This setting lets you change the way you view articles. You can choose to have articles open in a dialog window, a new tab, or directly in the same window.
Open in Dialog
Open in New Tab
Open in same window

Journal of Economic Literature - Book Review

JEL Volume. 49, Issue 2 | leftPrevious Review Next Review right

Expand

Quick Tools:

Print Article Summary
Sign up for Email Alerts Follow us on Twitter Subscription Information
(Institutional Administrator Access)

Explore:

JEL - All Issues

JEL Forthcoming Articles JEL Indexes (Members Only)
Book(s) Reviewed

Why Humans Cooperate: A Cultural and Evolutionary Explanation by Natalie Henrich and Joseph Henrich

Published By: Evolution and Cognition series. Oxford and New York: Oxford University Press
ISBN: 978-0-19-530068-0, cloth; 978-0-19-531423-6, pbk.
Date of Publication: 2007


Book Review Detail

Reviewed by: Scott E. Page of University of Michigan and Santa Fe Institute
Review DOI: 10.1257/jel.49.2.433.r4
Review Pages: 444-46

Book Review Abstract

Scott E. Page of University of Michigan and Santa Fe Institute reviews "Why Humans Cooperate: A Cultural and Evolutionary Explanation" by Natalie Henrich and Joseph Henrich. The EconLit Abstract of the reviewed work begins "Examines the evolution of cooperation and altruism in the human species. Discusses evolution, culture, cooperation, and the Chaldeans; dual inheritance theory--the evolution of cultural capacities and cultural evolution; evolutionary theory and the social psychology of human cooperation; the Chaldeans...."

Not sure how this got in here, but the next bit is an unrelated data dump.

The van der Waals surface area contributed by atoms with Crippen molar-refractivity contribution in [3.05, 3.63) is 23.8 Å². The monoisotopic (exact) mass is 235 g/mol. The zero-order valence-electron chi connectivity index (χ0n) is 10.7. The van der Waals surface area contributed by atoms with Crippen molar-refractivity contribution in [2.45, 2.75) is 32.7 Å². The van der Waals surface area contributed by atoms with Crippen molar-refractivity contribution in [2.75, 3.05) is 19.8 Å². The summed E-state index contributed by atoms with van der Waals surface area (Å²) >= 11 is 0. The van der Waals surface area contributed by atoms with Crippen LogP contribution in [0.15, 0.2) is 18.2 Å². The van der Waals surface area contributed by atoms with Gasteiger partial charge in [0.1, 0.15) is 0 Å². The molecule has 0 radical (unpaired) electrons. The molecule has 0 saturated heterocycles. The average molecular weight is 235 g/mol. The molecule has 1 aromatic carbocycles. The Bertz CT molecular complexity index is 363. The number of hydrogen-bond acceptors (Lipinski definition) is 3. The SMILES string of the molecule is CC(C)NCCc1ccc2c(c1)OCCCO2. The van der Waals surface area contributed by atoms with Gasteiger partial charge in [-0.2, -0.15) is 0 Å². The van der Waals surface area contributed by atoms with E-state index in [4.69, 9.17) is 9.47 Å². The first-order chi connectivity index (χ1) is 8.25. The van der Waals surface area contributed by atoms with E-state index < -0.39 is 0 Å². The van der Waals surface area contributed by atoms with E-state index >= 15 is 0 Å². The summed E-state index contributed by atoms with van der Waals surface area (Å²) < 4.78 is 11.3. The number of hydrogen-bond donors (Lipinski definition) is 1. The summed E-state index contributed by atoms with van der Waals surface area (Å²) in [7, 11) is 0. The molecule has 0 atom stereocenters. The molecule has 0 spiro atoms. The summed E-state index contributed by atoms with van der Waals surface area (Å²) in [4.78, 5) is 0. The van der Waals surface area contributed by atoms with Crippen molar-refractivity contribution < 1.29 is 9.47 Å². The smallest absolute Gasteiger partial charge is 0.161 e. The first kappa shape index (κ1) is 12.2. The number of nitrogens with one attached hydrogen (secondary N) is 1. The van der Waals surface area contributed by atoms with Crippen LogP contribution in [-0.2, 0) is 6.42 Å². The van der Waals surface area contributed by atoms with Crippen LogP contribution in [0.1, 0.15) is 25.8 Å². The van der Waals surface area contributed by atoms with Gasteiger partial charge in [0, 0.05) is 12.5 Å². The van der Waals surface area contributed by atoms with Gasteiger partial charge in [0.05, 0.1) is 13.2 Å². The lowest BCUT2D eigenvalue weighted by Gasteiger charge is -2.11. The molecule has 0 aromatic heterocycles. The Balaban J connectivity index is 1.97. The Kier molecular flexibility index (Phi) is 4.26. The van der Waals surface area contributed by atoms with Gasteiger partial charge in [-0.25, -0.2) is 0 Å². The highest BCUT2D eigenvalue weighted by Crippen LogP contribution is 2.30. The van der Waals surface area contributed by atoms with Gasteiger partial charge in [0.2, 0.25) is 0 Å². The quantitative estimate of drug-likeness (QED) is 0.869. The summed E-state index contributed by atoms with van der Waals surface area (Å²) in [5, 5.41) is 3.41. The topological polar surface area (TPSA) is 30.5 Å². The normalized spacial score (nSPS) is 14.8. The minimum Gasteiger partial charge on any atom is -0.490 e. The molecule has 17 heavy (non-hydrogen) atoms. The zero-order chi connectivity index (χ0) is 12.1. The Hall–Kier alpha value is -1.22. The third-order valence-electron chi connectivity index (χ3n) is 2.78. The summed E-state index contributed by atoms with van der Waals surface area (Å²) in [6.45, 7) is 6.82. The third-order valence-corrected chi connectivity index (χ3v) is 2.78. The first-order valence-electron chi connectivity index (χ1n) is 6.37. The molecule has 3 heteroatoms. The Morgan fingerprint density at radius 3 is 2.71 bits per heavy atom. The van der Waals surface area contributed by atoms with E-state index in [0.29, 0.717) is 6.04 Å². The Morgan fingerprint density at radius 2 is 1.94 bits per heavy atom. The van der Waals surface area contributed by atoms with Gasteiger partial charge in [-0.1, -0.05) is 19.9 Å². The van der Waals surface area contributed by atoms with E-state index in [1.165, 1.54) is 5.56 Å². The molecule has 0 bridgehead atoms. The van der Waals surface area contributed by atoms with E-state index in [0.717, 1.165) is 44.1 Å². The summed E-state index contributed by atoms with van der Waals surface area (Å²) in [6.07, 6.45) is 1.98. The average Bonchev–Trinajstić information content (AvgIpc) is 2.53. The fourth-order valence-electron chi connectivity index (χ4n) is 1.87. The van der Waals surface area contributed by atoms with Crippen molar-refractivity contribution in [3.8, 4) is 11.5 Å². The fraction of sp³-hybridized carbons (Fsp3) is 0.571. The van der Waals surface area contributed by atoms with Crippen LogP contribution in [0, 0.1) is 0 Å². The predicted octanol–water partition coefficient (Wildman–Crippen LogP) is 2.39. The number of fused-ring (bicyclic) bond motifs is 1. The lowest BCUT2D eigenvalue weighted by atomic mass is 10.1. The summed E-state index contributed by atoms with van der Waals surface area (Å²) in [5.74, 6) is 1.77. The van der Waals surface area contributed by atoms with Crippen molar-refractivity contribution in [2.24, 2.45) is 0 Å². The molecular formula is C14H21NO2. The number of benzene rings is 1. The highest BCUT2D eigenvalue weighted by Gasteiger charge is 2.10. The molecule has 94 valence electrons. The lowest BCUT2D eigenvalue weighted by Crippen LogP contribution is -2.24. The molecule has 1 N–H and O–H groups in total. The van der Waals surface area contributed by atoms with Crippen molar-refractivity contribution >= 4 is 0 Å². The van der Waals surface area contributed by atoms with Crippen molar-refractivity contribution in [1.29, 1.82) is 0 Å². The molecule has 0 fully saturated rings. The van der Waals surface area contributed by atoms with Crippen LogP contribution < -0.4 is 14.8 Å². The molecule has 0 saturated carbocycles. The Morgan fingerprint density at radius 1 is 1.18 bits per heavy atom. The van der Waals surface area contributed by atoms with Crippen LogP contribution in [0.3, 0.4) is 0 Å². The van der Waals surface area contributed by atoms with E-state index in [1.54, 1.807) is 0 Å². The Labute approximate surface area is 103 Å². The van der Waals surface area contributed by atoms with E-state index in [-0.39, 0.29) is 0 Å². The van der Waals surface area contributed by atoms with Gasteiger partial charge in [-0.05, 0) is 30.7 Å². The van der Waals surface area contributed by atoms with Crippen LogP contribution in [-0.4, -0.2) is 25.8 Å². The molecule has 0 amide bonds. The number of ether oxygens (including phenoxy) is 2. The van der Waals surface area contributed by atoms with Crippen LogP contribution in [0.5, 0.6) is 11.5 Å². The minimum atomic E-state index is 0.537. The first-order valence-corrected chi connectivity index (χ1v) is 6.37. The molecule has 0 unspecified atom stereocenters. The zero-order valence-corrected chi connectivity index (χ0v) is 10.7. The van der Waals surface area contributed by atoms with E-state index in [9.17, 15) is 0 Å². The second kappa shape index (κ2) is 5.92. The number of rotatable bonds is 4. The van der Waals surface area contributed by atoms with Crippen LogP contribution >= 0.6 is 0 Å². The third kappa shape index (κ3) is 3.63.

Examines the evolution of cooperation and altruism in the human species. Discusses evolution, culture, cooperation, and the Chaldeans; dual inheritance theory--the evolution of cultural capacities and cultural evolution; evolutionary theory and the social psychology of human cooperation; the Chaldeans--history and the community today; family first--how kinship explains most cooperative behavior; cooperation through reciprocity and reputation; social norms and prosociality; whether culturally evolved social norms lead to context-specific cooperation; ethnicity--in-group preferences and cooperation; and cooperative dilemmas in the world today. Natalie Henrich is Assistant Professor at the University of British Columbia/BC Center for Disease Control. Joseph Henrich is Canada Research Chair in Culture, Cognition, and Evolution and Associate Professor of Psychology and Economics at the University of British Columbia. Index.


Book Review Full-Text Access



Book Review Authors

Scott E. Page of University of Michigan and Santa Fe Institute


JEL Classifications

D64: Altruism
Z13: Economic Sociology; Economic Anthropology


Journal of Economic Literature


Quick Tools:

Sign up for Email Alerts

Follow us on Twitter

Subscription Information
(Institutional Administrator Access)

Explore:

JEL - All Issues

JEL - Forthcoming Articles

Virtual Field Journals


AEA Member Login:


AEAweb | AEA Journals | Contact Us